I serve on the management committee of our sixteen lawyer firm in Columbus, Ohio. We do not currently have a strategic plan and been discussing whether we should spend the time developing one. However, we are not sure what a strategic plan would do for us or why we should invest the time in developing one. We appreciate any thoughts that you may have.
One of the major problems facing law firms is focus. Research indicates that three of the biggest challenges facing professionals today are: time pressures, financial pressures, and the struggle to maintain a healthy balance between work and home. Billable time, non-billable time or the firm’s investment time, and personal time must be well managed, targeted and focused. Your time must be managed as well.
Today well-focused specialists are winning the marketplace wars. Trying to be all things to all people is not a good strategy. Such full-service strategies only lead to lack of identity and reputation. For most small firms it is not feasible to specialize in more than two or three core practice areas.
Based upon our experience from client engagements we have concluded that lack of focus and accountability is one of the major problems facing law firms. Often the problem is too many ideas, alternatives, and options. The result often is no action at all or actions that fail to distinguish firms from their competitors and provide them with a sustained competitive advantage. Ideas, recommendations, suggestions, etc. are of no value unless implemented.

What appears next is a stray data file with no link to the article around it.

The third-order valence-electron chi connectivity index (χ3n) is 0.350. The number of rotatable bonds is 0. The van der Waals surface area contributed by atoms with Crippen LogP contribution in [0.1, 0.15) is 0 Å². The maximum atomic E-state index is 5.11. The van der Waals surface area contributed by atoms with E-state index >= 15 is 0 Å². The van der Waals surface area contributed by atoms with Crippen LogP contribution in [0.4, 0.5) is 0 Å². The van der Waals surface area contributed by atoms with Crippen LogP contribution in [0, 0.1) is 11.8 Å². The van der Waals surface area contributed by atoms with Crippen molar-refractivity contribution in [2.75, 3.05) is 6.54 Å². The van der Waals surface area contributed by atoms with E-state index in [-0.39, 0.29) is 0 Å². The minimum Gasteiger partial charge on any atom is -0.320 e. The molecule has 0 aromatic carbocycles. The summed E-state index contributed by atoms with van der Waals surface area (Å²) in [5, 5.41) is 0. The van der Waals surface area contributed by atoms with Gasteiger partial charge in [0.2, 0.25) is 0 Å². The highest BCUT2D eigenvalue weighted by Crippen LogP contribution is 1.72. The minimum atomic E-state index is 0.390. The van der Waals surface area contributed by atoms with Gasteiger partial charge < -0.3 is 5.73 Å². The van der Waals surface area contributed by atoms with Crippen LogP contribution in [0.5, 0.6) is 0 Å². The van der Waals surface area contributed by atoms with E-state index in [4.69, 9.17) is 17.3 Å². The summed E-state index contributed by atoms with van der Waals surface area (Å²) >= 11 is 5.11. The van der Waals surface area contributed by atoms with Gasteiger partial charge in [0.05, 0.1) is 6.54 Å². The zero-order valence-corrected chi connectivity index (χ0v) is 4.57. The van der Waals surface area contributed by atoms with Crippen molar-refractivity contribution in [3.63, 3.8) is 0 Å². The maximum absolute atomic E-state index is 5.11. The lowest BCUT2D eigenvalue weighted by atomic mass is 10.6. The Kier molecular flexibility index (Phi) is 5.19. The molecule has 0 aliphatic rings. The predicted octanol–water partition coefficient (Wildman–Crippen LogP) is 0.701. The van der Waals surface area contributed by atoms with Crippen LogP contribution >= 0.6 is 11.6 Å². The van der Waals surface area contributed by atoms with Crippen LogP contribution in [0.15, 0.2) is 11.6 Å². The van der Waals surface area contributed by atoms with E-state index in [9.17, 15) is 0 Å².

Well designed strategic plans are essential for focusing your firm. However, don’t hide behind strategy and planning. Attorneys love to postpone implementation.
A strategic plan is useless unless it is used. Don’t create a plan and simply file it. You must actively work your plan. Involve everyone in the firm, delegate action items, and require accountability. Consider it a living document – revise it – update it – change it as needed. Refer to it weekly and incorporate action plan items into your weekly schedule.
Use your plan as your roadmap to your future.
Good luck on your journey.
John W. Olmstead, MBA, Ph.D, CMC